1.  Argument of ‘bandwidth shortage’ is false.  Time Warner argues that we are running out of bandwidth because some people are using too much.  However, when too many large files are transferred at once, the transfers are placed in a queue, slowing down the connection.  The speed returns during off peak times.  If we were currently at or near the peak usage (as argued), we would see remarkably slow connection.  We aren’t close to that period yet, and if and when we do – Americans have already paid mightily in taxes that went to ISPs for ‘innovation’.

2. The bandwidth limit is unreasonably low. Time Warner lists between 5GB and 40 GB as the maximum total allowable monthly internet transfer before a $1 per GB additional charge is levied.  At the current purchased rate, that total can be reached within only a few hours.  At 20mb/s, the 40 GB limit will be reached in less than 4 hours (limit also includes upload).  These limits do not match what the companies have been advertising and selling to us for years.  Time Warner admits only 5% even come close to using the bandwidth they paid for.  When I checked my internet connection, I was surprised how much bandwidth my software updates, email, and other ‘idle time’ automatic activities were taking up.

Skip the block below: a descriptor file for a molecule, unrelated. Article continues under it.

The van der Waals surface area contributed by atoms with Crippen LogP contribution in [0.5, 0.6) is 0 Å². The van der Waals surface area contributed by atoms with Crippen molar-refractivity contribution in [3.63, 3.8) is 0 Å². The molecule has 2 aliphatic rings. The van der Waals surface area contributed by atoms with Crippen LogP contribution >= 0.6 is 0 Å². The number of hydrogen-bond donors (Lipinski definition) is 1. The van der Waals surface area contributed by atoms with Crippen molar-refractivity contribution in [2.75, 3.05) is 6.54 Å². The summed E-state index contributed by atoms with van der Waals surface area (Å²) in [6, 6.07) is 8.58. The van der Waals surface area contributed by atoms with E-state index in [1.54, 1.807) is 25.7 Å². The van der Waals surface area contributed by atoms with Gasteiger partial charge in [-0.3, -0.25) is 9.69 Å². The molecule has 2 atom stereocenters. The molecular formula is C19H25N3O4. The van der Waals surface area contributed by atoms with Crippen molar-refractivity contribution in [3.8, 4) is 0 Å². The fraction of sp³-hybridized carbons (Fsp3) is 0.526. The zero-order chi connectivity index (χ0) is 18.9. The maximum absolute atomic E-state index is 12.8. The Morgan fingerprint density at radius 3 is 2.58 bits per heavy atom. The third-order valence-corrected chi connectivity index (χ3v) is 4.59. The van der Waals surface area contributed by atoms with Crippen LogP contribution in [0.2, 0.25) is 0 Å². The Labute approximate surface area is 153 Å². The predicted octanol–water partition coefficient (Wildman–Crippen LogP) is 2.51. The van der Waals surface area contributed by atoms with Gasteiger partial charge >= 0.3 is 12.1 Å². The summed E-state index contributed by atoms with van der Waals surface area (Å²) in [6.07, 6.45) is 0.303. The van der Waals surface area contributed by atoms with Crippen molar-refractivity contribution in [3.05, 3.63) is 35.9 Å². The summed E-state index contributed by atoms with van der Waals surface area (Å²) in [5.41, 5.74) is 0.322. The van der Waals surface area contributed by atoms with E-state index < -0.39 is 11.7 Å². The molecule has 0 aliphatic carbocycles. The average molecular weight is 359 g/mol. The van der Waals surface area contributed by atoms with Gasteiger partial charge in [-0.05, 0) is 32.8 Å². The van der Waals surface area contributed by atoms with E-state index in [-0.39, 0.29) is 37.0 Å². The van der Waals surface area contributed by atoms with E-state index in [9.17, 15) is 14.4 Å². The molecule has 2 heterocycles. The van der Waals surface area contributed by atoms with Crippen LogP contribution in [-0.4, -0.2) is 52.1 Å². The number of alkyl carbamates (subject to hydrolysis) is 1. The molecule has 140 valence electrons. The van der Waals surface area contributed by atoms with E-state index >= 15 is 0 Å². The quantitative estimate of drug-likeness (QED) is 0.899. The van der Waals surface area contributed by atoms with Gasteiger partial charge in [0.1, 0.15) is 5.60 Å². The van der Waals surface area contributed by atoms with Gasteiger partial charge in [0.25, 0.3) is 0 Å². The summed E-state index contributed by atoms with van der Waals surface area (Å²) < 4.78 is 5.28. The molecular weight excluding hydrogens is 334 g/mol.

3. Users can’t control the limit of bandwidth used. Much of the email received is unsolicited containing unpredictable file sizes.  The content of websites (flash, streaming audio and video) can’t always be controlled by the user.  Spyware and adware takes up bandwidth and has been used by the American government, including by ISPs – that can neither be controlled nor detected by the average user.  Software now tends to have automatic downloads and update checks.  These also take up bandwidth.